W&L student carrying leadership to Marines
The English and history major will be one of the speakers at today's graduation ceremony.

By Jay Conley

Rob Rain could be a poster child for Marine Corps enlistment.

He's a Texas native with a hint of country twang in his "yes, sir" and an air of confidence that seems apt for leading men and women.

So when you find out that Rain is graduating from college in Lexington today, the first school that comes to mind is Virginia Military Institute.

But Rain went to Washington and Lee University, a school known more for training business leaders than officers in the armed forces.

Rain, 22, was a general of sorts at W&L, playing on the Generals football team for four years, the last as a backup quarterback, and serving his senior year as president of W&L's Executive Committee, a student panel that enforces the school's honor system.

His desire to serve in the Marines was strong enough that he turned down an investment banking job with J.P. Morgan in New York, the kind of opportunity many young graduates yearn for.

Not Rain, a double major in English and history who would rather command a rifle platoon than crunch numbers on Wall Street.

"I think it's a reflection of his confidence," W&L President Ken Ruscio said. "I think he's someone who embraces a challenge."

Rain's motivation for joining the Marines is based on equal parts proving to himself he can hack the Corps and a genuine respect for it. He intends to go into business when his four-year commitment is satisfied.

Rain went through the Marines' grueling 10-week Officer Candidate School last summer with a high school buddy, largely because "we wanted to test ourselves to see if we could do it. I think we started off with 70 guys and ended up with about 40."

He understands when he reports for duty later this summer that the Marines have a reputation for being on the front lines of combat, these days in Iraq and Afghanistan.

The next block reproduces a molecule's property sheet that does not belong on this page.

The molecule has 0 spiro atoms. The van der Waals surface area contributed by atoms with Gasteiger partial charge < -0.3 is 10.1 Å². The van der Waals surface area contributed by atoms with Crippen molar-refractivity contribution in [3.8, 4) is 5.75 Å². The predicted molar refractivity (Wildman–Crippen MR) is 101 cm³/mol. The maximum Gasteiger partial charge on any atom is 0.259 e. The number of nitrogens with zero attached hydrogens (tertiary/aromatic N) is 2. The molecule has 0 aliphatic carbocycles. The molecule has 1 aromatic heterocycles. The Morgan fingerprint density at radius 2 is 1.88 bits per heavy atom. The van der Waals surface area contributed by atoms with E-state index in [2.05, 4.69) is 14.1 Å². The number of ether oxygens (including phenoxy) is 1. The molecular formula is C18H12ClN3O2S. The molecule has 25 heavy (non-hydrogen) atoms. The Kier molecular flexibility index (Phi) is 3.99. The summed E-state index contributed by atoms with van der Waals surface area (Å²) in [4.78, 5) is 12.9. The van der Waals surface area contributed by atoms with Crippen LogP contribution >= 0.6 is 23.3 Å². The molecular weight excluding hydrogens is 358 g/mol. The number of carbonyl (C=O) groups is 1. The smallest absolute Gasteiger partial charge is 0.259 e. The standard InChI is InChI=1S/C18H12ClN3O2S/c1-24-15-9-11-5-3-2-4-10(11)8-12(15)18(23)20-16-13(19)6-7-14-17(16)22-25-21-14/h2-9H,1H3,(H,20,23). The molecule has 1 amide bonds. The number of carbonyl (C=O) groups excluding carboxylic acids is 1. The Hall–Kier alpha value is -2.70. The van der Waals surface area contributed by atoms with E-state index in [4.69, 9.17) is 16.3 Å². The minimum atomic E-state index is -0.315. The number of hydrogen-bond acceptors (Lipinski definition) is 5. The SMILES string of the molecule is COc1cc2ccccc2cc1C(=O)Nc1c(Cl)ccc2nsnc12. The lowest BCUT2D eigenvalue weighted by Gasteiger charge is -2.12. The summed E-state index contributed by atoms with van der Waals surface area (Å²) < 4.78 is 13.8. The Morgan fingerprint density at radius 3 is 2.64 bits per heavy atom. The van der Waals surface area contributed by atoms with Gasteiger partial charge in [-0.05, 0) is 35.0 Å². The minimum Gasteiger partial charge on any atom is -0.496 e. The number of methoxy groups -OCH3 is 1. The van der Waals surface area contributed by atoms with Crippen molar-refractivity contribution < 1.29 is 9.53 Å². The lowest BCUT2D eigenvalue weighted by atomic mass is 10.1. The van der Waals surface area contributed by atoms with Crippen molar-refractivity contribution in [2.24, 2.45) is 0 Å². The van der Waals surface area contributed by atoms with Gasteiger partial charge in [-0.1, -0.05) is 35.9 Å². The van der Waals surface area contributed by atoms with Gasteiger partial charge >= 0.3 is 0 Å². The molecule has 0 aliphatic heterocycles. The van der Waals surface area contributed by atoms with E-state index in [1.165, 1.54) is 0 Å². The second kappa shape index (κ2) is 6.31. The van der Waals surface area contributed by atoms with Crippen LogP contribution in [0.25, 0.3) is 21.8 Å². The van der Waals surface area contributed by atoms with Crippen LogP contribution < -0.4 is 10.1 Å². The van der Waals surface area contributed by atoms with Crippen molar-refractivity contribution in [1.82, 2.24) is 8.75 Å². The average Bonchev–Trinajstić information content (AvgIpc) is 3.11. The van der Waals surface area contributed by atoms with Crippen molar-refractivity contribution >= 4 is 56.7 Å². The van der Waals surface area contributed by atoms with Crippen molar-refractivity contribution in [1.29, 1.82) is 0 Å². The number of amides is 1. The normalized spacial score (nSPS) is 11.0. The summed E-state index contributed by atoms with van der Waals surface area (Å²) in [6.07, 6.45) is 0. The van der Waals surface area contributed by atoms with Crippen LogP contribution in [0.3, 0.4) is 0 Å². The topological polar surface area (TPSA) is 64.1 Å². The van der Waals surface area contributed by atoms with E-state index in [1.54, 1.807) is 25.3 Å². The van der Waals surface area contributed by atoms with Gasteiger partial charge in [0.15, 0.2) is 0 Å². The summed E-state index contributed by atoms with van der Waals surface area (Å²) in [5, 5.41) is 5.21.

"I think regardless of what's going on ... I'm confident whatever the Marine Corps' job ends up being, we'll do it well," he said.

Being a Marine or even spending four years at school in Lexington is a big change from where Rain grew up in Highland Park, an affluent community near Dallas.

But W&L apparently has a way of attracting students from Rain's hometown. He's among six students from there graduating at W&L today.

"I kind of wanted to get out of Texas for college," he said. "I looked at Davidson, and a lot of the Ivy Leagues. Of the ones I visited, Washington and Lee was my favorite."

Much of it has to do with W&L professors, who Rain says are very accessible.

"They've put a lot into their interactions with students, trying really to get to know us on a personal level," he said. "I've been out to dinner with all sorts of faculty members. I've been to their houses."

W&L's honor system also has impressed on Rain the type of moral values he wants to carry with him into the world.

"I didn't realize how unique it was until recently," he said of the student-run system in which students police themselves and have the power to expel another student for cheating or violating other rules of conduct. "I went to a pretty big public high school in Texas. And I was used to seeing cheating and that kind of thing, and I've never seen it here."

Ruscio said Rain's leadership with the honor system has been impressive.

"He has tremendous leadership potential, solid character, one of those individuals that's mature beyond his years," Ruscio said.

Rain and Ruscio will give speeches during today's commencement on the school's front lawn near Lee Chapel. Both will talk about honor and leadership, about ethics and self-sacrifice, the characteristics that make a good Marine and business leader.